Italo Calvino (Invisible Cities)
I, too, feel the need to reread the books I have already read," a third reader says, "but at every rereading I seem to be reading a new book, for the first time. Is it I who keep changing and seeing new things of which I was not previously aware? Or is reading a construction that assumes form, assembling a great number of variables, and therefore something that cannot be repeated twice according to the same pattern? Every time I seek to relive the emotion of a previous reading, I experience different and unexpected impressions, and do not find again those of before. At certain moments it seems to me that between one reading and the next there is a progression: in the sense, for example, of penetrating further into the spirit of the text, or of increasing my critical detachment. At other moments, on the contrary, I seem to retain the memory of the readings of a single book one next to another, enthusiastic or cold or hostile, scattered in time without a perspective, without a thread that ties them together. The conclusion I have reached is that reading is an operation without object; or that its true object is itself. The book is an accessory aid, or even a pretext.
Italo Calvino (If on a Winter’s Night a Traveler)
Marco enters a city; he sees someone in a square living a life or an instant that could be his; he could now be in that man's place, if he had stopped in time, long ago; or if, long ago, at a crossroads, instead of taking one road he had taken the opposite one, and after long wandering he had come to be in the place of that man in the square. By now, from that real or hypothetical past of his, he is excluded; he cannot stop; he must go on to another city, where another of his pasts awaits him, or something perhaps that had been a possible future of his and is now someone else's present. Futures not achieved are only branches of the past: dead branches.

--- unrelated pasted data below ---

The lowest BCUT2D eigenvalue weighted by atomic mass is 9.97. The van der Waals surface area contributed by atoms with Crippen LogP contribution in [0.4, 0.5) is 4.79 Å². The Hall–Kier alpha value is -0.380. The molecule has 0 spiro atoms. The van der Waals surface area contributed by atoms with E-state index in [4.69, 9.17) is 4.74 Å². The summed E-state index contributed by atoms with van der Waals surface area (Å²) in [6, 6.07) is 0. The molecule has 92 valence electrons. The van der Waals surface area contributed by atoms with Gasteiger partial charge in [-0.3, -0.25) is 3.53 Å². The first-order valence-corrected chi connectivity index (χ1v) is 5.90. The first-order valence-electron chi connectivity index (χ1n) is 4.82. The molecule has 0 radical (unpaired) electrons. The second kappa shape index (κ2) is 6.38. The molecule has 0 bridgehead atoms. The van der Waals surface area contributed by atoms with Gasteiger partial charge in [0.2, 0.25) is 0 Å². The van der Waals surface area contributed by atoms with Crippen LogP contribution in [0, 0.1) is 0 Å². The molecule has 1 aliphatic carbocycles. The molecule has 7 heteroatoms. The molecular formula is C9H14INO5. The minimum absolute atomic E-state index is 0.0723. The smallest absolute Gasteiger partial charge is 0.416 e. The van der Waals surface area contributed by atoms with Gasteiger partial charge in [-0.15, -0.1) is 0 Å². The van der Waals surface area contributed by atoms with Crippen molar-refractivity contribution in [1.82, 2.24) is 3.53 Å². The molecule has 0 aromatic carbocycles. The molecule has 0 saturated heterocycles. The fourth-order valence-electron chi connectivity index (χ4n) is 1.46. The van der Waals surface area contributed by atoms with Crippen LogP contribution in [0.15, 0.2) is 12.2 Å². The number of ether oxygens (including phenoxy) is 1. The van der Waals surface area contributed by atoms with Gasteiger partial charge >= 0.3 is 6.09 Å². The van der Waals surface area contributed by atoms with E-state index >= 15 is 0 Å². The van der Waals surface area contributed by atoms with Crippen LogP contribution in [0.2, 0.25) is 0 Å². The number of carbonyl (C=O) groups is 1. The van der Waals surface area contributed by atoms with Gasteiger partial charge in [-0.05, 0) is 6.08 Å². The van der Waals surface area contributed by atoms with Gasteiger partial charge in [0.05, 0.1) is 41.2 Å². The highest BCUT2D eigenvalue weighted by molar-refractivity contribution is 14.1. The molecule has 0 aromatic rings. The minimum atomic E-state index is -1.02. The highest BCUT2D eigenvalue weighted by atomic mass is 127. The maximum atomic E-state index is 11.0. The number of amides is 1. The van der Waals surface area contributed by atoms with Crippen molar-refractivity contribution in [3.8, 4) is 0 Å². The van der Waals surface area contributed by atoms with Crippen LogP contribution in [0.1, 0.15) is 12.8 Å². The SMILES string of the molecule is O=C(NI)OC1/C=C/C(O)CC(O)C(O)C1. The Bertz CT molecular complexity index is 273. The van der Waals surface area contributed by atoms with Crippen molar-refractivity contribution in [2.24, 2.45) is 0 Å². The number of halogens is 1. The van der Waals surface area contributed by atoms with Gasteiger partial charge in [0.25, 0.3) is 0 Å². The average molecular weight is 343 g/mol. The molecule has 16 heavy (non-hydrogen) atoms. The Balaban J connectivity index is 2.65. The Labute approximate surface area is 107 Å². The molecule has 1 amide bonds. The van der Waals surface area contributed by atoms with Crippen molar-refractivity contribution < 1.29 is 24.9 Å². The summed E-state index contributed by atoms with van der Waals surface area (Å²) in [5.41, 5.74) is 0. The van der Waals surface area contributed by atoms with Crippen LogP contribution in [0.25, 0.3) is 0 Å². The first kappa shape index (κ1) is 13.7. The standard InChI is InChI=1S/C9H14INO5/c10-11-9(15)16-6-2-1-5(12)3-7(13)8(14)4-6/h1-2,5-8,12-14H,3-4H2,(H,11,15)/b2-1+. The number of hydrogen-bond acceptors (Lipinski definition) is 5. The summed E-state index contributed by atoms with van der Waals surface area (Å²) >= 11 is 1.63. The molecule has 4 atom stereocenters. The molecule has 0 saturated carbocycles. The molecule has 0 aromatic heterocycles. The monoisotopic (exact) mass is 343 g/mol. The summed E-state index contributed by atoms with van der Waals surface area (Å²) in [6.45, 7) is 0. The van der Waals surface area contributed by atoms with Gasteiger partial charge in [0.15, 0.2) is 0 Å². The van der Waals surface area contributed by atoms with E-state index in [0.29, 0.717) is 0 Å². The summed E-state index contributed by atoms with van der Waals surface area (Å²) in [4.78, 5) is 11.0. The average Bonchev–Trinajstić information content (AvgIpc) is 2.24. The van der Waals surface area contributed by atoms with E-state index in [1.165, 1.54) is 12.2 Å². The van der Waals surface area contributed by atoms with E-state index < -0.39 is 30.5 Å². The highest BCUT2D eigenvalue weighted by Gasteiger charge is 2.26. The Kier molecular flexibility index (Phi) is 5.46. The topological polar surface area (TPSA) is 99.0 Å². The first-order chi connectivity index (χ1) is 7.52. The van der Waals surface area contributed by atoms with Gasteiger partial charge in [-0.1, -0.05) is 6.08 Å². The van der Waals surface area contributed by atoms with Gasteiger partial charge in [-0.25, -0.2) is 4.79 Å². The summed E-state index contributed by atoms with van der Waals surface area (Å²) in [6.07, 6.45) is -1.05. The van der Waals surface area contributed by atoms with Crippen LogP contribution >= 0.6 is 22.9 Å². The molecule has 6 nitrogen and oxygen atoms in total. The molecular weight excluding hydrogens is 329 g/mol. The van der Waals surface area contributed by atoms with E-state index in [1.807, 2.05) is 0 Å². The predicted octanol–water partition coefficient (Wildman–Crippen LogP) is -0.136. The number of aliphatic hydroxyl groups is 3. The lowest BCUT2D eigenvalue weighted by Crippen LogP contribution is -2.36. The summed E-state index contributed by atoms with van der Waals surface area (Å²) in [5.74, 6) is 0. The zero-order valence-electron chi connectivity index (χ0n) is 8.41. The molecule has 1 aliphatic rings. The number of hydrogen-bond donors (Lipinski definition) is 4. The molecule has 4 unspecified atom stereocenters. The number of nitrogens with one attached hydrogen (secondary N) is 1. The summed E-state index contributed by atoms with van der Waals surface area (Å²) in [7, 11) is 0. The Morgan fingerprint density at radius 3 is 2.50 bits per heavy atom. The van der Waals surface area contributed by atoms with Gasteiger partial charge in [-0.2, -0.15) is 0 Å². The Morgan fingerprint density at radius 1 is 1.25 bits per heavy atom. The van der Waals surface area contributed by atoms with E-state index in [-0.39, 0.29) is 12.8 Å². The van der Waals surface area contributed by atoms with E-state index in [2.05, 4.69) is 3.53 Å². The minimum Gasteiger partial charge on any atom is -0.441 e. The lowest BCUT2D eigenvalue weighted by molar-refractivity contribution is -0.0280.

Italo Calvino (Invisible Cities)
If you think about it, reading is a necessarily individual act, far more than writing. If we assume that writing manages to go beyond the limitations of the author, it will continue to have a meaning only when it is read by a single person and passes through his mental circuits. Only the ability to be read by a given individual proves that what is written shares in the power of writing, a power based on something that goes beyond the individual. The universe will express itself as long as somebody will be able to say, "I read, therefore it writes.
Italo Calvino (If on a Winter’s Night a Traveler)
Why d’you make me suffer?" “Because I love you.” Now it was his turn to get angry. “No, no, you don’t love me! People in love want happiness, not pain!” “People in love want only love, even at the cost of pain.” “Then you’re making people suffer on purpose.” “Yes, to see if you love me.” The Baron’s philosophy would not go any further. “Pain is a negative state of the soul.” “Love is all.” “Pain should always be fought against.” “Love refuses nothing.” “Some things I’ll never admit.” “Oh yes, you do, now, for you love me and you suffer.
Italo Calvino (The Baron in the Trees)
Whenever humanity seems condemned to heaviness, I think I should fly like Perseus into a different space. I don’t mean escaping into dreams or the irrational. I mean that I have to change my approach, look at the world from a different perspective, with a different logic and with fresh methods of cognition and verification. (Terence sent me this quote the other day. A good battle cry, I believe... and one I wholeheartedly respect.)